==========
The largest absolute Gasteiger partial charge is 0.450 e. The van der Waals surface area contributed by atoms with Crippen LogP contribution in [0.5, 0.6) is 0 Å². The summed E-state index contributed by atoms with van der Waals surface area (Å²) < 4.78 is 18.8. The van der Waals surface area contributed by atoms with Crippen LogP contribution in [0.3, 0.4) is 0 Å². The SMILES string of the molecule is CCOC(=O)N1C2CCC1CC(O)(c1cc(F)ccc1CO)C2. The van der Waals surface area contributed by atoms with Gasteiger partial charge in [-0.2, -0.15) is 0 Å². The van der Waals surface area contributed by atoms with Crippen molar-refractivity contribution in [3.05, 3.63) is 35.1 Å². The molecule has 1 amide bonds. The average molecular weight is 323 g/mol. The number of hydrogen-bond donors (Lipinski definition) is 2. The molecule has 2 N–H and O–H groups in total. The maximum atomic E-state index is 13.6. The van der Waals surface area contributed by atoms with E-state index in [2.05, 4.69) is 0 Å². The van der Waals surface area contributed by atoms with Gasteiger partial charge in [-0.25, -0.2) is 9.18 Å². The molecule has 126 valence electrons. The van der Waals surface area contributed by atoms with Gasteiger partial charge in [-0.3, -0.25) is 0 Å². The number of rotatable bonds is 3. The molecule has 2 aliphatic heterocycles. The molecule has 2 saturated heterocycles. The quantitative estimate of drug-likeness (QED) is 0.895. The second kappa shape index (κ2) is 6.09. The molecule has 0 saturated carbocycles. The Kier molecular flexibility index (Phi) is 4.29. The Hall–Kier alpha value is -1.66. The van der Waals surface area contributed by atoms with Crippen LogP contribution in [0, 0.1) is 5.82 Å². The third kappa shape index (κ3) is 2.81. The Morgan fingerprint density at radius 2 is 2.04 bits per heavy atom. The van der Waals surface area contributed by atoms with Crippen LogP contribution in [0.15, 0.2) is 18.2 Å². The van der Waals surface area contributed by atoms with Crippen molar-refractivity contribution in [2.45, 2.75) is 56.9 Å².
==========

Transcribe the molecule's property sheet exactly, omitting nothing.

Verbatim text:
The largest absolute Gasteiger partial charge is 0.450 e. The van der Waals surface area contributed by atoms with Crippen LogP contribution in [0.5, 0.6) is 0 Å². The summed E-state index contributed by atoms with van der Waals surface area (Å²) < 4.78 is 18.8. The van der Waals surface area contributed by atoms with Crippen LogP contribution in [0.3, 0.4) is 0 Å². The SMILES string of the molecule is CCOC(=O)N1C2CCC1CC(O)(c1cc(F)ccc1CO)C2. The van der Waals surface area contributed by atoms with Gasteiger partial charge in [-0.2, -0.15) is 0 Å². The van der Waals surface area contributed by atoms with Crippen molar-refractivity contribution in [3.05, 3.63) is 35.1 Å². The molecule has 1 amide bonds. The average molecular weight is 323 g/mol. The number of hydrogen-bond donors (Lipinski definition) is 2. The molecule has 2 N–H and O–H groups in total. The maximum atomic E-state index is 13.6. The van der Waals surface area contributed by atoms with E-state index in [2.05, 4.69) is 0 Å². The van der Waals surface area contributed by atoms with Gasteiger partial charge in [-0.25, -0.2) is 9.18 Å². The molecule has 126 valence electrons. The van der Waals surface area contributed by atoms with Gasteiger partial charge in [-0.3, -0.25) is 0 Å². The number of rotatable bonds is 3. The molecule has 2 aliphatic heterocycles. The molecule has 2 saturated heterocycles. The quantitative estimate of drug-likeness (QED) is 0.895. The second kappa shape index (κ2) is 6.09. The molecule has 0 saturated carbocycles. The Kier molecular flexibility index (Phi) is 4.29. The Hall–Kier alpha value is -1.66. The van der Waals surface area contributed by atoms with Crippen LogP contribution in [0, 0.1) is 5.82 Å². The third kappa shape index (κ3) is 2.81. The Morgan fingerprint density at radius 2 is 2.04 bits per heavy atom. The van der Waals surface area contributed by atoms with Crippen LogP contribution in [0.15, 0.2) is 18.2 Å². The van der Waals surface area contributed by atoms with Crippen molar-refractivity contribution in [2.45, 2.75) is 56.9 Å².